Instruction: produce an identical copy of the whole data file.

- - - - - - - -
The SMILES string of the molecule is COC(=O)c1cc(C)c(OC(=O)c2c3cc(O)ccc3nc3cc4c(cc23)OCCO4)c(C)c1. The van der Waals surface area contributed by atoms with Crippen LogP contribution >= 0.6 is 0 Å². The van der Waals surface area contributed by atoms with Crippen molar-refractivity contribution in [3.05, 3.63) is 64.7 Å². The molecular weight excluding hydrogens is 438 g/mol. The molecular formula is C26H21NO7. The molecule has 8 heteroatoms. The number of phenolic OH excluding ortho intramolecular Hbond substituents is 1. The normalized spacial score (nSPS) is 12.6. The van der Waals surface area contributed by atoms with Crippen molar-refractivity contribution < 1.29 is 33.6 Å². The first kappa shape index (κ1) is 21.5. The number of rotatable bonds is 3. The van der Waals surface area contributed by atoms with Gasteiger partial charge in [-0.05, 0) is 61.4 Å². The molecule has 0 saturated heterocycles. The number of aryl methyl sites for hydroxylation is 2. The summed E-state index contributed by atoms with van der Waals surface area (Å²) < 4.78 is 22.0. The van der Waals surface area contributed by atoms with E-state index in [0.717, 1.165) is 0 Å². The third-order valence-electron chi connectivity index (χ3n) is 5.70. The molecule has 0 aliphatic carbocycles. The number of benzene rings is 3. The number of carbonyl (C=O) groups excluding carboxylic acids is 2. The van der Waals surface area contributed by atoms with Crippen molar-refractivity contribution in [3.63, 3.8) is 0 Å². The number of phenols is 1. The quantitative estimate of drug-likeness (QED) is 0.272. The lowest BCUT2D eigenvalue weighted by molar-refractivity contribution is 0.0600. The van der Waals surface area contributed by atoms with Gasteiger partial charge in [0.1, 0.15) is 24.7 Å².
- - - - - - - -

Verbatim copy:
The SMILES string of the molecule is COC(=O)c1cc(C)c(OC(=O)c2c3cc(O)ccc3nc3cc4c(cc23)OCCO4)c(C)c1. The van der Waals surface area contributed by atoms with Crippen LogP contribution >= 0.6 is 0 Å². The van der Waals surface area contributed by atoms with Crippen molar-refractivity contribution in [3.05, 3.63) is 64.7 Å². The molecular weight excluding hydrogens is 438 g/mol. The molecular formula is C26H21NO7. The molecule has 8 heteroatoms. The number of phenolic OH excluding ortho intramolecular Hbond substituents is 1. The normalized spacial score (nSPS) is 12.6. The van der Waals surface area contributed by atoms with Crippen molar-refractivity contribution < 1.29 is 33.6 Å². The first kappa shape index (κ1) is 21.5. The number of rotatable bonds is 3. The van der Waals surface area contributed by atoms with Gasteiger partial charge in [-0.05, 0) is 61.4 Å². The molecule has 0 saturated heterocycles. The number of aryl methyl sites for hydroxylation is 2. The summed E-state index contributed by atoms with van der Waals surface area (Å²) < 4.78 is 22.0. The van der Waals surface area contributed by atoms with E-state index in [0.717, 1.165) is 0 Å². The third-order valence-electron chi connectivity index (χ3n) is 5.70. The molecule has 0 aliphatic carbocycles. The number of benzene rings is 3. The number of carbonyl (C=O) groups excluding carboxylic acids is 2. The van der Waals surface area contributed by atoms with Crippen molar-refractivity contribution in [3.63, 3.8) is 0 Å². The number of phenols is 1. The quantitative estimate of drug-likeness (QED) is 0.272. The lowest BCUT2D eigenvalue weighted by molar-refractivity contribution is 0.0600. The van der Waals surface area contributed by atoms with Gasteiger partial charge in [0.1, 0.15) is 24.7 Å².